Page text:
• 6. 6Commercial Real Estate Group of Tucson LLC 4525 E Skyline, Ste 113 Tucson, AZ 85718 WWW.CRETUCSON.COM Tel 520•299•3400 Fax 520•844•4000 Asarco In 2012, wages, salaries and fringe benefits totaled over $58 million and money spent on materials, energy, fuel and supplies exceeded $156 million.5 Freeport-McMoRan’s Sierrita Mine A 2012 economic study by Freeport-McMoRan estimates the economic impact of the Sierrita Mine to be $286.7 million in benefits to Pima County, the Southern Arizona county where Tucson is located. Rosemont Copper The financial impact of Rosemont Copper mining in the area is evidenced in a number of ways. An earlier independent study cited the hiring of more than 400 direct employees and the creation of more than 1,700 indirect jobs per year, resulting in a $3.3 billion increase in personal income over the 20-year life of the mine. The study also cites that Rosemont Copper will stimulate a total of $19 billion in new economic output to the region over the life of the mine, including an average of 2,900 jobs annually. Local Entrepreneurship, Innovation & Business Environment • The AMIGOS (Arizona Mining & Industry Get Our Support) group has a strong presence in Southern Arizona with over 250 member companies being represented. Suppliers include heavy equipment firms, machinery suppliers, metal recyclers, construction companies, transportation firms, engineering firms and many more. • TREO (Tucson Regional Economic Opportunities) helps companies relocating to Tucson to do business within the mining community understand all that Tucson can offer them. • Multiple chambers of commerce exist in Tucson and the surrounding area and help connect businesses for increased success. • Tucson is called an“Emerging Entrepreneurial Hub”by Entrepreneur Magazine, August 2013. • Chief Executive Magazine calls Arizona“#6 Best State for Business,”May 2013. • The Tucson Desert Angels funding group has invested over $23 million in more than 60 presenting companies since 2005. • Bloomberg Business Week explains“Why is Angel Investing Hot in Tucson?”, July 2013. Availability of Federal & State Government Funding for New Innovations • SBIR (Small Business Innovation Research) grants have been awarded to many Tucson-based technology-oriented companies. • ACA (Arizona Commerce Authority) provides numerous funding opportunities in the form of grants and loans and also supplies business support services to new ventures. 5 Asarco website www.asarco.com.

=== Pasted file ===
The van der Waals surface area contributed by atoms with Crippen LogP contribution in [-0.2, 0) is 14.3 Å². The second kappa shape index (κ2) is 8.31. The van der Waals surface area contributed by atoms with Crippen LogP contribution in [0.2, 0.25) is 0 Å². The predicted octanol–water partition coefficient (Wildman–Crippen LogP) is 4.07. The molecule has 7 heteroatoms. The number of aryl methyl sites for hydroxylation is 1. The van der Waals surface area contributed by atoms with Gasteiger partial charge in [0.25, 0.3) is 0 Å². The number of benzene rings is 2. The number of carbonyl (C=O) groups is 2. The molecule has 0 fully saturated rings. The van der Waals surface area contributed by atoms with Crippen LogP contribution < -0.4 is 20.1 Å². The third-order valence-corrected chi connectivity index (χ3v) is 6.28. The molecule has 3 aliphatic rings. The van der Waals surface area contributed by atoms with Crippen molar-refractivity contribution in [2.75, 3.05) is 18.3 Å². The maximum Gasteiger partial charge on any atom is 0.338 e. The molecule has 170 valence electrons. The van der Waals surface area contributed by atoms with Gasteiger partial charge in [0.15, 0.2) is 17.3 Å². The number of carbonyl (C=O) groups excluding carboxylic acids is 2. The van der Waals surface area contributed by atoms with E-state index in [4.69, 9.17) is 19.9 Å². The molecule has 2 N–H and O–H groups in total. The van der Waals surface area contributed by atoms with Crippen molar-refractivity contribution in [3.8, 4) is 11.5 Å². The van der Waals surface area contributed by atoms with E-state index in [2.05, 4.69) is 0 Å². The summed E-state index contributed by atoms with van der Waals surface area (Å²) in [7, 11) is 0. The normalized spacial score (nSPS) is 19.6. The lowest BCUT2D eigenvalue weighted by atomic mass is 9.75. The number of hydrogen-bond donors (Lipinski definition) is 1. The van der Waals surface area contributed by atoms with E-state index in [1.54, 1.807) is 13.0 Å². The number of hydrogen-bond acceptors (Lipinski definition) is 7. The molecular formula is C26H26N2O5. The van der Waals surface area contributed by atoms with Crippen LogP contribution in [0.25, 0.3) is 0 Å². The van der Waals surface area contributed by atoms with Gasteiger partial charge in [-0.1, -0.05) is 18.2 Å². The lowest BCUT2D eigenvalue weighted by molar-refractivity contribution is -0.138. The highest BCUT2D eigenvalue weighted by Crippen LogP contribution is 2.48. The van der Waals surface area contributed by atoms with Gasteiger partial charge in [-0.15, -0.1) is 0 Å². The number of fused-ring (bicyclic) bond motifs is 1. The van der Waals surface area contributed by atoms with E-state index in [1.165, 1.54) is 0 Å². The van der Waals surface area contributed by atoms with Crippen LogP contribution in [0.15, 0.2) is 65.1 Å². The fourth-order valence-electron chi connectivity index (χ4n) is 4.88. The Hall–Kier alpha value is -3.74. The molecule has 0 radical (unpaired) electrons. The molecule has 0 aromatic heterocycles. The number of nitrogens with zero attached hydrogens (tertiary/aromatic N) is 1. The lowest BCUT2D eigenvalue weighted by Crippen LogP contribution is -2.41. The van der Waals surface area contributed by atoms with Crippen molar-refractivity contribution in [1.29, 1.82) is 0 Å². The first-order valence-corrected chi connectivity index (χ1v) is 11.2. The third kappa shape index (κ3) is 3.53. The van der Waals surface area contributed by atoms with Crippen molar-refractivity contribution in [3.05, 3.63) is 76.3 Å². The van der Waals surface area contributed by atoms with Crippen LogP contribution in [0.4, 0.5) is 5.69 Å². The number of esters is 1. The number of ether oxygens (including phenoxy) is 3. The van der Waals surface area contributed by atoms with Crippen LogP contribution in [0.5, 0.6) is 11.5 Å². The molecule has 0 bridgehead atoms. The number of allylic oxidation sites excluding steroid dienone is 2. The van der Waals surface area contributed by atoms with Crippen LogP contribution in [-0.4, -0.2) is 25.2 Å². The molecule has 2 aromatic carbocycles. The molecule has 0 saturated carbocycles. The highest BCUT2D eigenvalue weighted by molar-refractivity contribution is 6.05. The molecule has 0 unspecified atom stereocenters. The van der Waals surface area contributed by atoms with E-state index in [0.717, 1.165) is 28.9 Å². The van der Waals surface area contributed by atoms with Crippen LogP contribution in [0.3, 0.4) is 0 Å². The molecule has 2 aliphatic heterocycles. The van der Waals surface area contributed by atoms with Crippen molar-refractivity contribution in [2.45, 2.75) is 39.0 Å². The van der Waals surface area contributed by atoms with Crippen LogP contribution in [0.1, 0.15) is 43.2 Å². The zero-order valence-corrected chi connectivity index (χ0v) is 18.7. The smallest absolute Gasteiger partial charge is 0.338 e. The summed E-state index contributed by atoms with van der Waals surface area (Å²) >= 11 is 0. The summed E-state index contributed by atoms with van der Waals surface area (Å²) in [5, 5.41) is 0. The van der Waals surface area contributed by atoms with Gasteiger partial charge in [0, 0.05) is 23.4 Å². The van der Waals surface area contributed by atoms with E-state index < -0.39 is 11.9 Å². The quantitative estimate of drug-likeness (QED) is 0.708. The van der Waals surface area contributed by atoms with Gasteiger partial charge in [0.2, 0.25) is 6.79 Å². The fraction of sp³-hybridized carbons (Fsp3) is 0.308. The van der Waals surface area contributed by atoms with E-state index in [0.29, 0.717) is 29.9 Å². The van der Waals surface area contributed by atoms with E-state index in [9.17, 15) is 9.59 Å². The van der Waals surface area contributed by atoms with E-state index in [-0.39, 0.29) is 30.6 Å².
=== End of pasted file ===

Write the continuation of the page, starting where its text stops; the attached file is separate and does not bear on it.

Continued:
• 7. 7Commercial Real Estate Group of Tucson LLC 4525 E Skyline, Ste 113 Tucson, AZ 85718 WWW.CRETUCSON.COM Tel 520•299•3400 Fax 520•844•4000 The University of Arizona: A Strong Research & Educational Presence The University of Arizona supports the mining industry in a variety of ways, ranging from academic research and education to hands-on practical experience and specialized information technology courses. The Mining and Geological Engineering Program at the University recently celebrated the 125th anniversary of the founding of the Arizona School of Mines in 2013. The program is popular because the mining industry has faced a severe shortage of engineers and scientists. Their graduating students receive some of the highest starting salaries and job placements among the multiple disciplines taught at the University. Lowell Institute for Mineral Resources (IMR) was created to advance scientific, technological and educational aspects of mineral discovery, extraction and processing. The“new face”of mineral resources education includes studying and researching the environmental and societal issues associated with the mining industry. This interdisciplinary institute involves faculty, students and staff from 26 different disciplines across 10 colleges. They have worked with more than 40 mining companies to ensure continued productivity advances for the industry. In January 2014, IMR, along with the Mel and Enid Zuckerman College of Public Health, were the recipients of $1.3 million in funding from the Alpha Foundation for the improvement of mine safety and health. The grant will fund two research projects related to mining safety. The San Xavier Underground Mining Laboratory provides“real hands-on education, training and research”by means of a 90-acre unique teaching and research facility located in the Pima Mining District just south of Tucson. The mining lab also is used as a training resource by federal and state agencies and organizations devoted to underground research, tunnel safety and mine rescue. Over 300 miners from seven states have participated in this training program since 2000. Tech Launch Arizona helps University faculty commercialize their inventions and helps advance University discoveries. Technology & Mining Technology plays a large part in the mining industry in terms of creating innovative methods for excavation and processing, as well as in information technology and data gathering. At The University of Arizona, students not only study full academic and practical programs related to mining; they can also take a two-day workshop, Modern Mining Information Systems: Data Integration. This operations information system and business intelligence workshop allows mining engineers to study data warehousing, data mining and other pertinent information-related topics.